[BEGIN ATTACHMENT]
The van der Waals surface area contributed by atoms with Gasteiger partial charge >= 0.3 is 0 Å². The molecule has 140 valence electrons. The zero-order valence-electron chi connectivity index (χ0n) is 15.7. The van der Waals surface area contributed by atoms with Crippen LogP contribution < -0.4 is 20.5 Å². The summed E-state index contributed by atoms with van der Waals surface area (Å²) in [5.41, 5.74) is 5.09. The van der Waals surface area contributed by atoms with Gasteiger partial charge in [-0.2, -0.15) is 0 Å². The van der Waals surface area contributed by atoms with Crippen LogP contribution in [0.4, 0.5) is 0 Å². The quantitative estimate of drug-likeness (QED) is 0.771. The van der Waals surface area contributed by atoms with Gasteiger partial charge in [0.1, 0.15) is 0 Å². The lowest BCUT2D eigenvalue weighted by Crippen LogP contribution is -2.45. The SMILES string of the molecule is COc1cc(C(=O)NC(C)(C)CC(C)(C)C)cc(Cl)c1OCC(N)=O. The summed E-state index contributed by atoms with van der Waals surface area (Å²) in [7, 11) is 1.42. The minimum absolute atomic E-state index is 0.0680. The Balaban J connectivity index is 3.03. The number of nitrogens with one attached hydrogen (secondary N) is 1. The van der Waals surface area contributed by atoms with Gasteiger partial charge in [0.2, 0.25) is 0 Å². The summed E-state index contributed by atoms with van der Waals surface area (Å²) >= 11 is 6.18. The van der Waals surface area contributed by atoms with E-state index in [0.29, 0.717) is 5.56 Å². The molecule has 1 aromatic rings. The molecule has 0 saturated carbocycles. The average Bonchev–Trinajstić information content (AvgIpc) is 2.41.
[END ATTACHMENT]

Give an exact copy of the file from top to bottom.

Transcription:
The van der Waals surface area contributed by atoms with Gasteiger partial charge >= 0.3 is 0 Å². The molecule has 140 valence electrons. The zero-order valence-electron chi connectivity index (χ0n) is 15.7. The van der Waals surface area contributed by atoms with Crippen LogP contribution < -0.4 is 20.5 Å². The summed E-state index contributed by atoms with van der Waals surface area (Å²) in [5.41, 5.74) is 5.09. The van der Waals surface area contributed by atoms with Gasteiger partial charge in [-0.2, -0.15) is 0 Å². The van der Waals surface area contributed by atoms with Crippen LogP contribution in [0.4, 0.5) is 0 Å². The quantitative estimate of drug-likeness (QED) is 0.771. The van der Waals surface area contributed by atoms with Gasteiger partial charge in [0.1, 0.15) is 0 Å². The lowest BCUT2D eigenvalue weighted by Crippen LogP contribution is -2.45. The SMILES string of the molecule is COc1cc(C(=O)NC(C)(C)CC(C)(C)C)cc(Cl)c1OCC(N)=O. The summed E-state index contributed by atoms with van der Waals surface area (Å²) in [7, 11) is 1.42. The minimum absolute atomic E-state index is 0.0680. The Balaban J connectivity index is 3.03. The number of nitrogens with one attached hydrogen (secondary N) is 1. The van der Waals surface area contributed by atoms with Gasteiger partial charge in [0.2, 0.25) is 0 Å². The summed E-state index contributed by atoms with van der Waals surface area (Å²) >= 11 is 6.18. The van der Waals surface area contributed by atoms with E-state index in [0.29, 0.717) is 5.56 Å². The molecule has 1 aromatic rings. The molecule has 0 saturated carbocycles. The average Bonchev–Trinajstić information content (AvgIpc) is 2.41.